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Published byEdgar Clarke Modified over 5 years ago

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Let us now use this realistic view of a battery in a simple circuit containing a battery and a single resistor. The electric potential difference across the resistor is the same as between the two terminals of the battery. How would we find the current that is leaving the battery? Voltage across the terminals of the battery Voltage drop across the resistor same If the internal resistance is much smaller than the load resistance it can be considered negligible. Ifthentherefore we can assume

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Example: What is the emf of a real battery with an internal resistance of 0.1 , that supplies a current of 0.05 A to a load of 200 ? What would the emf be if the load was 2 ? Negligible compared to load For R = 2 : r is not negligible in this case! For R = 200 : You must use your judgment to decide when a quantity can be considered negligible. When in doubt don’t neglect!

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The circuits we will be considering next will be circuits containing different combinations of resistors. Resistors in Series: The same current must pass through each resistor There is a voltage drop across each resistor Do not confuse with capacitors in series!

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Resistors in Parallel: Each resistor has one end connected to the positive terminal and each has one end connected to the negative terminal providing the same electric potential difference across each resistor. The current supplied by the battery is distributed through each of the resistors. The current has a “choice” of paths. Do not confuse with capacitors in parallel!

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Consider two identical resistors wired in series (one behind the other). If there is an electric current through the combination, the current in the second resistor is 1. equal to 2. half 3. smaller than, but not necessarily half the current through the first resistor.

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As more identical resistors R are added to the parallel circuit shown here, the total resistance between points P and Q 1. increases. 2. remains the same. 3. decreases.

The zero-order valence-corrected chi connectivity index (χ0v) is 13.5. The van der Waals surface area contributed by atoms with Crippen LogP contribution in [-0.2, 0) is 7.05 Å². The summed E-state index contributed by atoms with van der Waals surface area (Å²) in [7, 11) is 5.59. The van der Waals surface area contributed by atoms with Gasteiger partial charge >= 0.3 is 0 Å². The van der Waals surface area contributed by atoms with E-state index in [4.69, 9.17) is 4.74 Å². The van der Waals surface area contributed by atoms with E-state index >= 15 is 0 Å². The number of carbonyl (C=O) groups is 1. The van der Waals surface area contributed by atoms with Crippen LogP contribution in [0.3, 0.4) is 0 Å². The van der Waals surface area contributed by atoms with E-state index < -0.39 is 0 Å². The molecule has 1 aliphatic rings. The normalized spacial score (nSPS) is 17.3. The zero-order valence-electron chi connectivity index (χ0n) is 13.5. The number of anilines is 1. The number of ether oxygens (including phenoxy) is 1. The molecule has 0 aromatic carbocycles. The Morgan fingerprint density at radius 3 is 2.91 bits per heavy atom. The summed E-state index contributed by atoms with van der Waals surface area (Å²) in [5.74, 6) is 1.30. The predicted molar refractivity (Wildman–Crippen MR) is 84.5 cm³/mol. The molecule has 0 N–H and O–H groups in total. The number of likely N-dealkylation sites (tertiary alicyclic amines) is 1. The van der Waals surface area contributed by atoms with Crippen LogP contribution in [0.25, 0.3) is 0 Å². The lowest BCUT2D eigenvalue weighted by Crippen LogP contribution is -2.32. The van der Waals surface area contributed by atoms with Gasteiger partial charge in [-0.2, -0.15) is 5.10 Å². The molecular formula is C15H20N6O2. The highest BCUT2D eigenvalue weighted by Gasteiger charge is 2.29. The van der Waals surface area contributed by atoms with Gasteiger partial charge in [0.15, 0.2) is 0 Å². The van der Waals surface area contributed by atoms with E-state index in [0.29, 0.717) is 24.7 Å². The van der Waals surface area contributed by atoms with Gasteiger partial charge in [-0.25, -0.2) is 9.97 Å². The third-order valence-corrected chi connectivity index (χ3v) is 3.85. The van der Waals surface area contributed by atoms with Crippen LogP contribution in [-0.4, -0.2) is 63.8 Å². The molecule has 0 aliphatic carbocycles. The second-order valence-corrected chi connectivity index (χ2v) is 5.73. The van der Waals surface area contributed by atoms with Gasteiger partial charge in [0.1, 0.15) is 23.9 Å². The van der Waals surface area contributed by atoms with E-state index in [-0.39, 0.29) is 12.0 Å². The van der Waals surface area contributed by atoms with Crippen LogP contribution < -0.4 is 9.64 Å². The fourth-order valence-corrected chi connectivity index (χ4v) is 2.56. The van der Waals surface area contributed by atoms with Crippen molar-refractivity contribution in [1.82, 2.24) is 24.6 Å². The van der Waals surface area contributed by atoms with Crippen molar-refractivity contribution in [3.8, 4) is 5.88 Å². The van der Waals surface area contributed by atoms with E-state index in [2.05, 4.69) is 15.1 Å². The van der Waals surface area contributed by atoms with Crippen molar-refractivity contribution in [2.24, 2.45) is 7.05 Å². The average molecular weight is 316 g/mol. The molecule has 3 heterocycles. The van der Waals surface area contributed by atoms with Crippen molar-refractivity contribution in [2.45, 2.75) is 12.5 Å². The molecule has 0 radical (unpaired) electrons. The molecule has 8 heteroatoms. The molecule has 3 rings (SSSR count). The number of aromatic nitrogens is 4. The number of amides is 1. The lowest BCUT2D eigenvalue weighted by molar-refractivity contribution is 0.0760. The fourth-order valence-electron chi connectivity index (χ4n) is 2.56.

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If the four light bulbs in the figure are identical, which circuit puts out more light? 1. I. 2. The two emit the same amount of light. 3. II.

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The three light bulbs in the circuit all have the same resistance. Given that brightness is proportional to power dissipated, the brightness of bulbs B and C together, compared with the brightness of bulb A, is 1. twice as much. 2. the same. 3. half as much.

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Charge flows through a light bulb. Suppose a wire is connected across the bulb as shown. When the wire is connected, 1. all the charge continues to flow through the bulb. 2. half the charge flows through the wire, the other half continues through the bulb. 3. all the charge flows through the wire. 4. none of the above

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The circuit below consists of two identical light bulbs burning with equal brightness and a single 12 V battery. When the switch is closed, the brightness of bulb A 1. increases. 2. remains unchanged. 3. decreases.

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Two light bulbs A and B are connected in series to a constant voltage source. When a wire is connected across B as shown, bulb A 1. burns more brightly. 2. burns as brightly. 3. burns more dimly. 4. goes out.

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Example: Examine the circuit given and determine the following. a)Equivalent resistance for the circuit. b)Current through each resistor. c)Voltage across each resistor. d)Power dissipated by each resistor. a) b) and c)

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b) and c) continued d)

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